On the Internet, a few reactions to May December have been less than charitable. Early on, when Mrs. Morris was still thinking of her site as a digital diary mostly for her own amusement, she posted photos of her wedding. A harsh drubbing followed from bloggers and commenters who mocked her hairstyle, her lifestyle and, above all, her relationship. Among the few printable criticisms: “Is that Melissa C. Morris chick way older than she looks, or is she pulling an Anna Nicole?” wrote one commenter on Gawker.
Mrs. Morris is well aware that her site can read like a parody of the rich and preppy. “I’m in on the joke,” she said. “The monogramming, marrying a guy named Chappy — you just have to go with it.”
The Morris marriage is, by the couple’s account, happy. He admires her “old soul” and common sense; she says he’s encouraging and a good sport. He calls her Bee, short for Honeybee. She calls him Freddie. (“I think Chappy is too-too,” she said.)
The two know how their age difference may appear to the outside world. “People are going to have all kind of preconceived notions,” he said. “I would have preconceived notions. But Mel is very mature, and I’m very patient, and that’s how it works.”
He said he likes and approves of May December; he even reads it, he joked, “to see what we’ve been up to.” Despite his buttoned-up appearance, it is he who suggests some of the blog’s wackier moments: for photographs, he volunteered to lie on the tracks in front of a display locomotive and to stick his head into the mouth of a lion-head door knocker. “Melissa is much more serious,” he said. “She would never tell me to do that.”
Occasionally on May December, Mrs. Morris will offer up a semi-intimate tidbit. An e-mail message from a reader asking whether she preferred Justin Timberlake or Brad Pitt prompted her to confess that while her husband would always be tops with her, she had “a bit of a thing” for John G. Roberts Jr., the chief justice of the United States. (“Just. Plain. Hunky.”)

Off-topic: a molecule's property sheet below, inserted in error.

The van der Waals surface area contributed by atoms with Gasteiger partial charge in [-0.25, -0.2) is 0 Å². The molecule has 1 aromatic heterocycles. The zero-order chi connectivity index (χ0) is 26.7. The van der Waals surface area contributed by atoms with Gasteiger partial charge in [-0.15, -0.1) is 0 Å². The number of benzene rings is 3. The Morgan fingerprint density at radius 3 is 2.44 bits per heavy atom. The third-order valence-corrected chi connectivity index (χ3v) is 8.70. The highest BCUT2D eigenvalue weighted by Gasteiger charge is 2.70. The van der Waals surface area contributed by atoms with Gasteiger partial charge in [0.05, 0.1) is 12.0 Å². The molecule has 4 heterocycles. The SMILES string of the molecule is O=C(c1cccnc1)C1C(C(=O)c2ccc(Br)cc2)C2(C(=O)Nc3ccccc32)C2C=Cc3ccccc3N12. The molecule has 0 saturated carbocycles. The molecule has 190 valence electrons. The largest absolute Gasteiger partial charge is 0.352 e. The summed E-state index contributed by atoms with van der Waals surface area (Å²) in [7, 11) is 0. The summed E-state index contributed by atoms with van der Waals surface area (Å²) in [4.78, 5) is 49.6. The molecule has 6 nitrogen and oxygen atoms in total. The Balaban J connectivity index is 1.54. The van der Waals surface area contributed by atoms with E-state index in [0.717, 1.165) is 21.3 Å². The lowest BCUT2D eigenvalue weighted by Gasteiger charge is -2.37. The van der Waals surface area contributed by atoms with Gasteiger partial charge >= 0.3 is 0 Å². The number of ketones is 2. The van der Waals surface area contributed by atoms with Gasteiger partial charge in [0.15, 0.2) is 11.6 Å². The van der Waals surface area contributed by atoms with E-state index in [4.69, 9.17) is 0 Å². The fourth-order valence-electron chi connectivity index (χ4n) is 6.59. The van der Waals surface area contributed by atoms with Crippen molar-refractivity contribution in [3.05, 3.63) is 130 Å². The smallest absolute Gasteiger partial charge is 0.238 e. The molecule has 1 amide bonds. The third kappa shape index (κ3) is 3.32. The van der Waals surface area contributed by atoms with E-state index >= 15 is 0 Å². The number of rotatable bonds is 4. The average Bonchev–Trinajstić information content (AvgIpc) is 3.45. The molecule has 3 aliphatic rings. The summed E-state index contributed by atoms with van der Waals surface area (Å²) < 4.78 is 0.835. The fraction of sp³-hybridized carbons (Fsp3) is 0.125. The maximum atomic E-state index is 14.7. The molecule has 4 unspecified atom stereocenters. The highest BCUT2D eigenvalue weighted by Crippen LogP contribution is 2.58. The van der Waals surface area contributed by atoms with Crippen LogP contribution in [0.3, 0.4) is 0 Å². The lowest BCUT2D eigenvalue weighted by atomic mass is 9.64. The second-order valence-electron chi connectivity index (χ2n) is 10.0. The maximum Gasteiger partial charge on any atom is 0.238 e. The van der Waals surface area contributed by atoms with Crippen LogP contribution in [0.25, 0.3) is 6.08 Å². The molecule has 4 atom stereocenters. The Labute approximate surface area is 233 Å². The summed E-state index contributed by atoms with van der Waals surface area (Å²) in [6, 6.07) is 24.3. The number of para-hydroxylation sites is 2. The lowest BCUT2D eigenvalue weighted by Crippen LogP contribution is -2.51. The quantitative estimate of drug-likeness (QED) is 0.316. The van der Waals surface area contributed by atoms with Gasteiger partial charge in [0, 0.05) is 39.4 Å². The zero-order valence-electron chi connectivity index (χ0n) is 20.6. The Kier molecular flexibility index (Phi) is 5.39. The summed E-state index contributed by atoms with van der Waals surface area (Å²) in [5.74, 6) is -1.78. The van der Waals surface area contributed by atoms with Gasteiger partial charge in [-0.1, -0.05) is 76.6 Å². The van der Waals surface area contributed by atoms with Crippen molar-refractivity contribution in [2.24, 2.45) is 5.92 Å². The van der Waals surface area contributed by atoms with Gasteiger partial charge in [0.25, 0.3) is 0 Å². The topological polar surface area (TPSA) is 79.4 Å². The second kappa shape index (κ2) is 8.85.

But she remains decorously mum about most personal issues, and it is her tendency toward undersharing that compels readers to parse her photos for clues to where she lives and to ask her borderline impolite questions. “The most popular is, ‘When are you and Chappy going to have a baby?’ ” Mrs. Morris said. “I don’t mind if people ask. I just don’t answer.” For the record: they plan to start a family after their fifth wedding anniversary.
In the meantime she has smaller adventures to keep her occupied. In one December post, which was the closest she has come to a rant, she blogged about having car trouble with a new Range Rover that left her stranded overnight with her dog on a snowy trip to Boston.
She coped by holing up at a boutique hotel. “I made the best of it,” she said, in on the joke as always. “I had Monty, I had room service. We had a fun night.”
[Via NY Times]